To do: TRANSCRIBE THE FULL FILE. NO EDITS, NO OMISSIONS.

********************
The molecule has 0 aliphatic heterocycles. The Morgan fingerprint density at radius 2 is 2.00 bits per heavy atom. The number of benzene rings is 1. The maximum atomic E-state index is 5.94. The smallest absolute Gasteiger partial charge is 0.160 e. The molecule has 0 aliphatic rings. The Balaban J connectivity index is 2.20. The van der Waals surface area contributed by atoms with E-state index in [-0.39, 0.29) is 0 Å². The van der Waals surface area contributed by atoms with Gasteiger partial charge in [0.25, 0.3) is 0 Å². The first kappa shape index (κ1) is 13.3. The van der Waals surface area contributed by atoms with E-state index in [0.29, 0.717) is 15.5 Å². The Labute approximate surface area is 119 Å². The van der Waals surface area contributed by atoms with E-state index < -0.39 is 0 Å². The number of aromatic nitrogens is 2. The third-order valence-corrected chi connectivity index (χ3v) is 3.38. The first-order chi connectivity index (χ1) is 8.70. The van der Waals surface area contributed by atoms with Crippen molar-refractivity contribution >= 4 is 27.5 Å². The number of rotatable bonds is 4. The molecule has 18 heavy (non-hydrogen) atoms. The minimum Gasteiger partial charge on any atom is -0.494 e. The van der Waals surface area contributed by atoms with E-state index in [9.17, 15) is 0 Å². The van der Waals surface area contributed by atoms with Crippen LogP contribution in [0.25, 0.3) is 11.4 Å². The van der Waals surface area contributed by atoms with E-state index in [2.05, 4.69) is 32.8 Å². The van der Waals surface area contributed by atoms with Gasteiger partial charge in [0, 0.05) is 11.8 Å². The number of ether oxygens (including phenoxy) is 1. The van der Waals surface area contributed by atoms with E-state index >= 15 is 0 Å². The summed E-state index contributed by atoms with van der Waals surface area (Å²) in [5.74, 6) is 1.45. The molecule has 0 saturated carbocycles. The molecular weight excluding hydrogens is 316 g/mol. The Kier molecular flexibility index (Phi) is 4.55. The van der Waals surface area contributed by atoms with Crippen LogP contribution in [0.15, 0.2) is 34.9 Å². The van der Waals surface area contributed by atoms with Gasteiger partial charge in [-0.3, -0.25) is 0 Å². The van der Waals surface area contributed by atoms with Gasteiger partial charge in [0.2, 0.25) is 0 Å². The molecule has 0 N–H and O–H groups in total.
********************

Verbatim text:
The molecule has 0 aliphatic heterocycles. The Morgan fingerprint density at radius 2 is 2.00 bits per heavy atom. The number of benzene rings is 1. The maximum atomic E-state index is 5.94. The smallest absolute Gasteiger partial charge is 0.160 e. The molecule has 0 aliphatic rings. The Balaban J connectivity index is 2.20. The van der Waals surface area contributed by atoms with E-state index in [-0.39, 0.29) is 0 Å². The van der Waals surface area contributed by atoms with Gasteiger partial charge in [0.25, 0.3) is 0 Å². The first kappa shape index (κ1) is 13.3. The van der Waals surface area contributed by atoms with E-state index in [0.29, 0.717) is 15.5 Å². The Labute approximate surface area is 119 Å². The van der Waals surface area contributed by atoms with E-state index < -0.39 is 0 Å². The number of aromatic nitrogens is 2. The third-order valence-corrected chi connectivity index (χ3v) is 3.38. The first-order chi connectivity index (χ1) is 8.70. The van der Waals surface area contributed by atoms with Crippen molar-refractivity contribution >= 4 is 27.5 Å². The number of rotatable bonds is 4. The molecule has 18 heavy (non-hydrogen) atoms. The minimum Gasteiger partial charge on any atom is -0.494 e. The van der Waals surface area contributed by atoms with E-state index in [9.17, 15) is 0 Å². The van der Waals surface area contributed by atoms with Crippen LogP contribution in [0.25, 0.3) is 11.4 Å². The van der Waals surface area contributed by atoms with E-state index in [2.05, 4.69) is 32.8 Å². The van der Waals surface area contributed by atoms with Gasteiger partial charge in [0, 0.05) is 11.8 Å². The number of ether oxygens (including phenoxy) is 1. The van der Waals surface area contributed by atoms with E-state index >= 15 is 0 Å². The summed E-state index contributed by atoms with van der Waals surface area (Å²) in [5.74, 6) is 1.45. The molecule has 0 saturated carbocycles. The molecular weight excluding hydrogens is 316 g/mol. The Kier molecular flexibility index (Phi) is 4.55. The van der Waals surface area contributed by atoms with Crippen LogP contribution in [0.15, 0.2) is 34.9 Å². The van der Waals surface area contributed by atoms with Gasteiger partial charge in [-0.3, -0.25) is 0 Å². The van der Waals surface area contributed by atoms with Gasteiger partial charge in [0.2, 0.25) is 0 Å². The molecule has 0 N–H and O–H groups in total.